Rental arrears rise to 9.1% in March
By |Published On: 22nd April 2016|

Home » Landlord News » Rental arrears rise to 9.1% in March

Rental arrears rise to 9.1% in March

By |Published On: 22nd April 2016|

This article is an external press release originally published on the Landlord News website, which has now been migrated to the Just Landlords blog.

A concerning new report from Your Move and Reeds Rains suggests that numbers of tenants in rental arrears is on the rise.

Data from the investigation shows that across England and Wales, the overall level of rental arrears is currently 9.1%. This is a slight rise from the 8.8% recorded in February.


More worryingly, the number of tenants in arrears has risen more substantially year-on-year. In March 2015, the arrears rate stood at 7.4%.

This said, looking longer-term, levels of rental arrears are more encouraging. The figure of 9.1% recorded in March is still small in comparison to the all time high of 14.6% of rent payable in arrears. This figure was reached in February 2010.

Director of Your Move and Reeds Rains, Adrian Gill, believes that landlords need tenants with good finances. Similarly, he notes that tenants need a property that they can afford. Gill said, ‘while there is always room for healthy negotiation on rents, both landlords and tenants need each other to reach a deal. So some of the language of confrontation between landlords and tenants is not healthy or constructive.’[1]

Rental arrears rise to 9.1% in March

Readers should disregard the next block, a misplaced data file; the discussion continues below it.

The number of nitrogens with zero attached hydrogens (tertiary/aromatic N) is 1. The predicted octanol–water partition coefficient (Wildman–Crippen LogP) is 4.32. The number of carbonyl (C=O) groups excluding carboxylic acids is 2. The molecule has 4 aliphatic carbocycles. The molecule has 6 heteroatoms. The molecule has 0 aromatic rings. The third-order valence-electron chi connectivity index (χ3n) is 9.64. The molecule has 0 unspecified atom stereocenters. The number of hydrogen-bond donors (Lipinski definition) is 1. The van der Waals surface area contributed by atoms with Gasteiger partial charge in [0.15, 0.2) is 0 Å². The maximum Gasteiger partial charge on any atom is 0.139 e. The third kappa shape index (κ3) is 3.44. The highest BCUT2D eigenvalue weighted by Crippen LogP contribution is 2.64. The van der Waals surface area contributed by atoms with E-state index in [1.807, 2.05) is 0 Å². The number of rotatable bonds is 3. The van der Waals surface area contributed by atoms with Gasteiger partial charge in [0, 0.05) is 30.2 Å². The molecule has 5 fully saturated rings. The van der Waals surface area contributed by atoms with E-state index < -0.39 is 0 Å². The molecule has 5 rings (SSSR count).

Rental arrears rise to 9.1% in March


Continuing, Gill said, ‘for private renting to remain an affordable option and a high-quality home for millions, the answer is more supply and more choice. That means lifting the barriers to investment in property, rather than adding fresh penalties for landlords aspiring for their own financial security.’[1]

‘Good landlords also understand that their interests and the interests of their tenants are aligned-a tenancy should be a mutually beneficial deal. That takes expertise in managing a property and it takes commitment. The growth of private renting has changed society in terms of the number of people who are tenants, but it has also raised questions for those who now find themselves as landlords, either purposefully or in some cases through a relatively unplanned course of events. Managing properties well must include regular communication with tenants, to address concerns, arrange maintenance and to avoid the possibility of rent arrears,’ Mr Gill concluded.[1]


About the Author: Em Morley (she/they)

Em is the Content Marketing Manager for Just Landlords, with over five years of experience writing for insurance and property websites. Together with the knowledge and expertise of the Just Landlords underwriting team, Em aims to provide those in the property industry with helpful resources. When she’s not at her computer researching and writing property and insurance guides, you’ll find her exploring the British countryside, searching for geocaches.

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